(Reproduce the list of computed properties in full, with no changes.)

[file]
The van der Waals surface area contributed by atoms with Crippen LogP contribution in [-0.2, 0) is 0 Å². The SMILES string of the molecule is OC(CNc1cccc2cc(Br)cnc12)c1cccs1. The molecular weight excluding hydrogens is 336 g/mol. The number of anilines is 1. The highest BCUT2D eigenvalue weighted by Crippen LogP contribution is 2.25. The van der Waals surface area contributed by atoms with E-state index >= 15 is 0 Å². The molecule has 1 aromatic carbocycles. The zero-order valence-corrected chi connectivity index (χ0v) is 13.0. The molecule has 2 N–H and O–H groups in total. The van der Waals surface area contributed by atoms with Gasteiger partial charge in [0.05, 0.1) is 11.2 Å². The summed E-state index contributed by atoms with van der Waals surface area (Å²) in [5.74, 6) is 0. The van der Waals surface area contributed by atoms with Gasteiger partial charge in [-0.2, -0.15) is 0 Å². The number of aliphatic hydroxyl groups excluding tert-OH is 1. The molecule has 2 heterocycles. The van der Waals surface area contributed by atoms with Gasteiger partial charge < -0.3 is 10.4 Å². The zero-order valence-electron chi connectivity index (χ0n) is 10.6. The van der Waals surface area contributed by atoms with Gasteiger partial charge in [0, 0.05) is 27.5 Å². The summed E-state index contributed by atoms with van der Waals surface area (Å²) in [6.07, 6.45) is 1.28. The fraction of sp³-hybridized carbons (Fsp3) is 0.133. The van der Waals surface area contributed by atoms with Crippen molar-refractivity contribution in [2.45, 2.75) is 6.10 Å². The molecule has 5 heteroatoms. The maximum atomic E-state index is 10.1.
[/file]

The van der Waals surface area contributed by atoms with Crippen LogP contribution in [-0.2, 0) is 0 Å². The SMILES string of the molecule is OC(CNc1cccc2cc(Br)cnc12)c1cccs1. The molecular weight excluding hydrogens is 336 g/mol. The number of anilines is 1. The highest BCUT2D eigenvalue weighted by Crippen LogP contribution is 2.25. The van der Waals surface area contributed by atoms with E-state index >= 15 is 0 Å². The molecule has 1 aromatic carbocycles. The zero-order valence-corrected chi connectivity index (χ0v) is 13.0. The molecule has 2 N–H and O–H groups in total. The van der Waals surface area contributed by atoms with Gasteiger partial charge in [0.05, 0.1) is 11.2 Å². The summed E-state index contributed by atoms with van der Waals surface area (Å²) in [5.74, 6) is 0. The van der Waals surface area contributed by atoms with Gasteiger partial charge in [-0.2, -0.15) is 0 Å². The number of aliphatic hydroxyl groups excluding tert-OH is 1. The molecule has 2 heterocycles. The van der Waals surface area contributed by atoms with Gasteiger partial charge < -0.3 is 10.4 Å². The zero-order valence-electron chi connectivity index (χ0n) is 10.6. The van der Waals surface area contributed by atoms with Gasteiger partial charge in [0, 0.05) is 27.5 Å². The summed E-state index contributed by atoms with van der Waals surface area (Å²) in [6.07, 6.45) is 1.28. The fraction of sp³-hybridized carbons (Fsp3) is 0.133. The van der Waals surface area contributed by atoms with Crippen molar-refractivity contribution in [2.45, 2.75) is 6.10 Å². The molecule has 5 heteroatoms. The maximum atomic E-state index is 10.1.